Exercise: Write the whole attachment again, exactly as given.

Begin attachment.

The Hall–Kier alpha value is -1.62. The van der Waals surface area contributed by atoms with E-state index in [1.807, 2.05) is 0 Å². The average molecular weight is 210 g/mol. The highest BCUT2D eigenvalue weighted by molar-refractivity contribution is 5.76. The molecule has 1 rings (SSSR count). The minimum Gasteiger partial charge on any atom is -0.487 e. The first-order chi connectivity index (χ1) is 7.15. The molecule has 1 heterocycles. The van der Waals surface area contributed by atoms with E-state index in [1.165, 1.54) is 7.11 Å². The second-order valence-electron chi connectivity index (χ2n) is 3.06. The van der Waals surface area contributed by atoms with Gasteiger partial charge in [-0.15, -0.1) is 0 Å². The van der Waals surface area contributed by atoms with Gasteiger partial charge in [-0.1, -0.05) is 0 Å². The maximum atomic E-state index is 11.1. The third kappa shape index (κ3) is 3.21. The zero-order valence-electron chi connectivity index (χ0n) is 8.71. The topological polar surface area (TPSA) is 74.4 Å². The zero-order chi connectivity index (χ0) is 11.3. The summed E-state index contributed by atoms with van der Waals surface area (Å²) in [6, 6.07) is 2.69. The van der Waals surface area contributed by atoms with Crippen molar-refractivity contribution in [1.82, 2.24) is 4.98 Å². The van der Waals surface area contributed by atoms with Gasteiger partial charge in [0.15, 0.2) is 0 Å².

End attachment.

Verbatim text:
The Hall–Kier alpha value is -1.62. The van der Waals surface area contributed by atoms with E-state index in [1.807, 2.05) is 0 Å². The average molecular weight is 210 g/mol. The highest BCUT2D eigenvalue weighted by molar-refractivity contribution is 5.76. The molecule has 1 rings (SSSR count). The minimum Gasteiger partial charge on any atom is -0.487 e. The first-order chi connectivity index (χ1) is 7.15. The molecule has 1 heterocycles. The van der Waals surface area contributed by atoms with E-state index in [1.165, 1.54) is 7.11 Å². The second-order valence-electron chi connectivity index (χ2n) is 3.06. The van der Waals surface area contributed by atoms with Gasteiger partial charge in [-0.15, -0.1) is 0 Å². The van der Waals surface area contributed by atoms with Gasteiger partial charge in [-0.1, -0.05) is 0 Å². The maximum atomic E-state index is 11.1. The third kappa shape index (κ3) is 3.21. The zero-order valence-electron chi connectivity index (χ0n) is 8.71. The topological polar surface area (TPSA) is 74.4 Å². The zero-order chi connectivity index (χ0) is 11.3. The summed E-state index contributed by atoms with van der Waals surface area (Å²) in [6, 6.07) is 2.69. The van der Waals surface area contributed by atoms with Crippen molar-refractivity contribution in [1.82, 2.24) is 4.98 Å². The van der Waals surface area contributed by atoms with Gasteiger partial charge in [0.15, 0.2) is 0 Å².